Which came first – the waste or the (smart) bin?

Which came first – the waste or the (smart) bin?
ESE World UK Managing Director Dave Hughes writes:

We’ve recently added a new product to our portfolio. We’ve dubbed it a smart bin, because it is – in so many ways:

– It’s barely bigger than a regular wheelie bin, yet it takes up to 8 times the amount of litter.
– It contains a regular wheelie bin, so it doesn’t require any special kit when it’s time to empty it.
– It is fully enclosed in a smart steel box, so will never go walkabouts.
– It knows when it needs emptying and will tell whoever is responsible for that itself.
– It is powered by the sun.
– It can provide a wifi hotspot.
– It can make its owner money!

We are well aware that it isn’t the first solar-powered compacting bin to appear on the market, but that’s part of its appeal. Working with eCube Labs, we’ve been able to improve on what was already available and have created the perfect solution for high-footfall areas where large volumes of rubbish need to be managed.

Now naturally, we are biassed. We think the Clean Cube could transform not just built environments, but also waste management and, with it, organisations’ operating costs. We are genuinely proud of what we’ve created and excited by the impact we see it having. So I can’t deny that a comment I heard about smart bins recently, threw me for a moment. The conversation was relating to the state of public parks at the end of a sunny day. You can picture the scene; overflowing, open bins with picnic rubbish including food waste (and the odd bag of dog poop) piled up around it. It’s a problem shared by every town and city in the UK and when you add a light breeze and a healthy seagull/fox/rat population, the problem reaches well beyond the confines of said park.

If you install a better bin, you are encouraging waste generation. was the comment.

Really? The reasoning was that in the moment someone (with litter to dispose of) sees a bin is full, they make a choice – between taking their waste away with them or leaving it by the bin.

That I accept. But the scene I’ve described above is evidence enough that too many people choose not to take it away with them, but to leave it by the bin.

And even if they take it home, the waste they’ve generated is still generated! It hasn’t magically disappeared. It’s just moved location. Unless of course the commenter is suggesting that somehow, a full bin signals an oversupply of waste which would trigger us as individuals to change our behaviour to compensate for the collective population!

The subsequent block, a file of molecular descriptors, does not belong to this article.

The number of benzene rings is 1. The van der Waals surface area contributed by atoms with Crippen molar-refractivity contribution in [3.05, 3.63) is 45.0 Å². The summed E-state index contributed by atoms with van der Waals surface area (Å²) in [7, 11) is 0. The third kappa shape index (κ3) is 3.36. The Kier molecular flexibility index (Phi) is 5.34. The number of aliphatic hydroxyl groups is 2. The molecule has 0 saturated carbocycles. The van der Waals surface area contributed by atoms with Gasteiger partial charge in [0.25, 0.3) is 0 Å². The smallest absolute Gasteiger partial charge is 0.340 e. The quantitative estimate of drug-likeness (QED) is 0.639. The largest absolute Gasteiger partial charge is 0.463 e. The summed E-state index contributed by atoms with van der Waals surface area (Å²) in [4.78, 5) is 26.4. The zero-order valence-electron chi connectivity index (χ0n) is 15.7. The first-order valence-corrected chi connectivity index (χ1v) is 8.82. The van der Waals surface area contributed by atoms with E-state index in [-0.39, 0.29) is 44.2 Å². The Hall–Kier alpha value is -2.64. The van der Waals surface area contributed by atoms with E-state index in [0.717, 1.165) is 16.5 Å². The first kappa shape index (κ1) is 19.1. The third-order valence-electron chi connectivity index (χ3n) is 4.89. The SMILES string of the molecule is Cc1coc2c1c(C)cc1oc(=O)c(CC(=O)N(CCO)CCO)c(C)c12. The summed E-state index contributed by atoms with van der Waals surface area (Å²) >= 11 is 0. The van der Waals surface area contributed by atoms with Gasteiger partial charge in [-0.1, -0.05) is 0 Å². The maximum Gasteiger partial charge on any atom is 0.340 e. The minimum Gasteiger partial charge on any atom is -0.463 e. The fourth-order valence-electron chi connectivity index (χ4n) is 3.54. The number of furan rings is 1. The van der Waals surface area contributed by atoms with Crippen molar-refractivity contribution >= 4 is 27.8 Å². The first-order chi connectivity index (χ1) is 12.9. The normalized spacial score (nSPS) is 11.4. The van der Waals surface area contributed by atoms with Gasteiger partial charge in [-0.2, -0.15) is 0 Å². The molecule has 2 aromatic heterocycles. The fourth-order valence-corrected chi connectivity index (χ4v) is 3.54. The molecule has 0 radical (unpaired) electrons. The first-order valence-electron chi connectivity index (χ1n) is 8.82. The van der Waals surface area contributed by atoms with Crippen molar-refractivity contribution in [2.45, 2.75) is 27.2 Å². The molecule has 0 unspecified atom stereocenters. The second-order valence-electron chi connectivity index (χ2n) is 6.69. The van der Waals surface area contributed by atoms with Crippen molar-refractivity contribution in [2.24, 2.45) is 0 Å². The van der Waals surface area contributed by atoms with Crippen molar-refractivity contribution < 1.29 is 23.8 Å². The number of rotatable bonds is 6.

Oh look, the bins are full. I’d better forgo buying a cartoned sandwich, a packet of crisps, a bagged flapjack and a can of coke for my lunch today.” thought no one ever, as they strolled through the park at the start of their lunch break. This isn’t a chicken and egg situation. There’s no confusion around which came first – the waste or the bin.

Here’s the reality: we all of us create too much waste. I’m old enough (just) to remember the days before fast food takeaway joints and eating-on-the-move were a thing. Picnics were prepared at home and transported to the park in Tupperware, Thermos flasks and sturdy picnic bags – all of which came back home with us. Even tinfoil, were any involved, got smoothed out and reused. This is just how things were.

Screenshot 2015-07-02 at 11.10.27

Click on image to download the
ESE Clean Cube Brochure (pdf)

Whether motivated by economic or environmental factors, frugal living and reuse seems to be on the up again which is great news for people and planet. But changing the behaviour and values of the throwaway society we’ve become since the 70s is going to take massive action.

To reduce waste generation everyone involved needs to want to. The responsibility should not fall solely on consumers. Producers of packaged goods, those in charge of looking after our communal spaces – whether private or public, and those, like us who provide solutions to help them, we are all equally responsible for facilitating the change in behaviours needed to reduce waste. But that change is not going to happen overnight, so in the meantime, we need to deal with where we are right now.

Let me finish with a question: if you walked through a park, at the end of sunny day and saw minimal litter because the smart bins provided had been designed to not only handle the quantity of waste currently being generated, but also keep it out of reach to seagulls, foxes and rats, would you be grateful for the help in keeping your environment beautiful, or think: ‘oh, no need to worry about my packaging choices anymore then.’? 


For more information about the Clean Cube, call us on 01530 277900.
Or visit our Clean Cube microsite here.
Download the brochure here: http://eseworld.uk.com/wp-content/uploads/2015/07/ESE-World-Ltd-Clean-Cube-Email.pdf

Clean Cube solar-powered compacting bin Case Study document: added 9.9.16